The lesson of wisdom is, be not dismayed by soul-trouble. Count it no strange thing, but a part of ordinary ministerial experience. Should the power of depression be more than ordinary, think not that all is over with your usefulness. Cast not away your confidence, for it hath great recompense of reward. Even if the enemy's foot be on your neck, expect to rise amid overthrow him. Cast the burden of the present, along with the sin of the past and the fear of the future, upon the Lord, who forsaketh not his saints. Live by the day—ay, by the hour. Put no trust in frames and feelings. Care more for a grain of faith than a ton of excitement. Trust in God alone, and lean not on the reeds of human help. Be not surprised when friends fail you: it is a failing world. Never count upon immutability in man: inconstancy you may reckon upon without fear of disappointment. The disciples of Jesus forsook him; be not amazed if your adherents wander away to other teachers: as they were not your all when with you, all is not gone from you with their departure. Serve God with all your might while the candle is burning, and then when it goes out for a season, you will have the less to regret. Be content to be nothing, for that is what you are. When your own emptiness is painfully forced upon your consciousness, chide yourself that you ever dreamed of being full, except in the Lord. Set small store by present rewards; be grateful for earnests by the way, but look for the recompensing joy hereafter. Continue, with double earnestness to serve your Lord when no visible result is before you. Any simpleton can follow the narrow path in the light: faith?s rare wisdom enables us to march on in the dark with infallible accuracy, since she places her hand in that of her Great Guide. Between this and heaven there may be rougher weather yet, but it is all provided for by our covenant Head. In nothing let us be turned aside from the path which the divine call has urged us to pursue. Come fair or come foul, the pulpit is our watch-tower, and the ministry our warfare; be it ours, when we cannot see the face of our God, to trust under THE SHADOW OF HIS WINGS.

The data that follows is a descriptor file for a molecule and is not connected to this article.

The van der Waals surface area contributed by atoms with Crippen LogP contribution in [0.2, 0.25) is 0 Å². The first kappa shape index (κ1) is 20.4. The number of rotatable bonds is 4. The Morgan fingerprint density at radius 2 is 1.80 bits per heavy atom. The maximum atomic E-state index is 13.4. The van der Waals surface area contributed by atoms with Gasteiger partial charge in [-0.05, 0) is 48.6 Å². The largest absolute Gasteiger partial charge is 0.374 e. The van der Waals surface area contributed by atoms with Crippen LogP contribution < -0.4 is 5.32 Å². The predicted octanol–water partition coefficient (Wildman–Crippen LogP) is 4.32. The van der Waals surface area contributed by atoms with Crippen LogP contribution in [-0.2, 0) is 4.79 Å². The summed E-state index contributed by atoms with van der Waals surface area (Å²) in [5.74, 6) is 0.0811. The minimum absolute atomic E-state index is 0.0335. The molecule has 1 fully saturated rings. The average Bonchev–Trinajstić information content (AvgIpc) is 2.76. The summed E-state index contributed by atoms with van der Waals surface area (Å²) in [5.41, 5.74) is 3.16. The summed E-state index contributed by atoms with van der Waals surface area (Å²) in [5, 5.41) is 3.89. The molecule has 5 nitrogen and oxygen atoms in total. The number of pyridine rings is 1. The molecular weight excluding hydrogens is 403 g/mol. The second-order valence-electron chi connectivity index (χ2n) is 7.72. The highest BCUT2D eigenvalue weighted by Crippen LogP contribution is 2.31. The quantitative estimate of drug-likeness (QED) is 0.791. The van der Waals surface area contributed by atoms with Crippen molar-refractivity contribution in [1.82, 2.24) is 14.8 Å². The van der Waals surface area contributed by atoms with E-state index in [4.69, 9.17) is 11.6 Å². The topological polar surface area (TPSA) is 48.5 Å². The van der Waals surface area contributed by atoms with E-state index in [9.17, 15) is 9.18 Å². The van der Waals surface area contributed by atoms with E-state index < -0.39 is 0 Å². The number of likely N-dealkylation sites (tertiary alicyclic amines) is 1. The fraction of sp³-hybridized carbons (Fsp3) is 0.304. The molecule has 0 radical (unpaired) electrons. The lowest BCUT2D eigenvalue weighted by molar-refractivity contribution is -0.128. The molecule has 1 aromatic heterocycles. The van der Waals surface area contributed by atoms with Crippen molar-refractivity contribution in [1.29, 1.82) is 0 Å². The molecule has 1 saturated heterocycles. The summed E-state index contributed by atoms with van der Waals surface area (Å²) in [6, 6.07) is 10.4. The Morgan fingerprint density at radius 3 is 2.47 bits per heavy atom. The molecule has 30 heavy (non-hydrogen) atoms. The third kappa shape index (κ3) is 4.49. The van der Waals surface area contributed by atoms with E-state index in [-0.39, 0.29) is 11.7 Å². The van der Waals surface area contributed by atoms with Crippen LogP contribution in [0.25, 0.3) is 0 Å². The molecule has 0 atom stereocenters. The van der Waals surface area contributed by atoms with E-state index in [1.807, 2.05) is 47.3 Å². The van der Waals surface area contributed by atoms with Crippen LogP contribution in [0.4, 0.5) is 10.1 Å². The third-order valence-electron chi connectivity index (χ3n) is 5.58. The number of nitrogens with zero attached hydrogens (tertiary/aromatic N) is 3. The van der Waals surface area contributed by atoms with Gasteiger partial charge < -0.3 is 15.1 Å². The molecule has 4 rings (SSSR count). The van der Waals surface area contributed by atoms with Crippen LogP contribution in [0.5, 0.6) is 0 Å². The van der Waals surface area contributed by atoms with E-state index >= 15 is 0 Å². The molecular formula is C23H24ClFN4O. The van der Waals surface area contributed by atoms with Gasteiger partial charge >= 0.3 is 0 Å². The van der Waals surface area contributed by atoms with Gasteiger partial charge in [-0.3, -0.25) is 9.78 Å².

Brianna Heldt said...